Green Sea Turtles are Hawaii's ambassador to the ocean. Here's a little background on them.
General: Kid Friendly
Sea turtles are one of the few, existing ancient creatures that inhabited the planet 150 million years ago during the Jurassic Period. Legend has it that it was the green sea turtle that led the Polynesians to Hawaii. They are known to travel as far as 150 miles to lay eggs at their own birthing location. It's the lucky few that actually hatch as birds, crabs, and other predators devour the eggs.
It's not uncommon to view a sea turtle off of Hawaii's shores. Snorkelers and SCUBA divers can experience the grace and beauty of these creatures up close and personal, however they are a protected species and it's illegal to go within 8 feet of them or to touch them. There are two varieties of sea turtles commonly seen off of Hawaii beaches. The Green Sea Turtle or Honu is listed as a “threatened” species, and the Honu'ea (or Hawaiian hawksbill turtle) which is considered an endangered species under the endangered species act.
Green Sea Turtles can be seen throughout various tropical location. The "Honu" Hawaiian green sea turtle is different from other species in that it nests primarily in the Northwestern Hawaiian Islands. Unfortunately, there was a large decline in the number of green sea turtles in the early 1970s due primarily to the illegal harvesting of the eggs for selling. However, the numbers of green sea turtles has grown over the last 30 years because of the legislation in 1978 protecting them from poachers and fishermen.
- An average adult Honu is about forty inches in length and can weigh as much as 350 pounds.
- They have 5 vertebral scutes, the bony plate on a turtle's shell, and 4 costal scutes.
- Another unique feature of the green sea turtle are the two big prefrontal scales situated in the middle of their eyes.
An adult green sea turtle likes to eat algae in order to survive. There are more than more 275 different species of seagrass that have been discovered inside the stomachs of Honu. Other types of foods consumed by sea turtles include jellyfish, sponges, mollusks, and tubeworms.
The Life Span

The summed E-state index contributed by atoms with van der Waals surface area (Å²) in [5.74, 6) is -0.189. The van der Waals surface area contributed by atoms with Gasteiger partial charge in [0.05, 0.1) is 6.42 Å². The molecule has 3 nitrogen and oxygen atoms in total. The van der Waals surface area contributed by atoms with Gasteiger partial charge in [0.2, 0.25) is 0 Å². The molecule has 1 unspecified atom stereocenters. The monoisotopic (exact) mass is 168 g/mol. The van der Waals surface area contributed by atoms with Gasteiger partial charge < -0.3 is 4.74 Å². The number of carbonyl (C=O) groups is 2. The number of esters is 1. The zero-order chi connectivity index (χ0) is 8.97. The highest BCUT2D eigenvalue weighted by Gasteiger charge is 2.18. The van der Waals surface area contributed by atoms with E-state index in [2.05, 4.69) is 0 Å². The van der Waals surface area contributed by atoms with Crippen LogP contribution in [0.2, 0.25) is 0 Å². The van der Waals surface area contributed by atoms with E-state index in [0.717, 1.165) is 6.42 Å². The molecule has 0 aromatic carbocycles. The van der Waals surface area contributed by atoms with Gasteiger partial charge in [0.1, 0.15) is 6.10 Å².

A sea turtle's exact lifespan is unknown, but they are believed to live as long as 70 years. Over 90 percent of the Honu green sea turtles live and nest in French Frigate Shoals, which is the largest atoll in the Northwest Hawaiian Islands. They travel to feed largely in the seaside areas of Hawaiian Islands.
Sadly, sea turtles get caught up in fishing nets, or killed by propellers on watercraft. They have been hunted and still are illegally hunted today which threatens their survival. In addition to the threat man poses on the green sea turtle, Illness is considered to be the largest to endangerment to the green sea turtles.
Fibropapillomatosis is a disease specific to sea turtles, which leads to the development of tumors on the uncovered tissues of the neck and head. While these tumors don't seem to be accompanied by other negative effects or signs, the location of the tumor can be fatal. For instance, when a tumor spreads large enough to block the eyes or mouth, the turtle might starve because of the incapability to ingest or locate food. Tumors in the eyes might also impair visualization, so its capability to keep away from predators is reduced. Today, it is illegal to approach, harvest, or kill a sea turtle.
Where To View A Sea Turtle
The green sea turtles can be seen Hawaii, but one of the most popular places on O'ahu to view them is at Laniakea Beach (Turtle Beach). Tour buses will stop here and allow visitors to get up close and view them, as they love to crawl up and relax on the beach here. Conservation groups will often create a rope barrier surrounding the honu to protect them from being disturbed by curious visitors.
But if you're on any of the islands, look for reefy areas and you're likely to see one feeding offshore. If you're not on the islands, consider these awesome [PID:7] and bring a little honu with you wherever you go!
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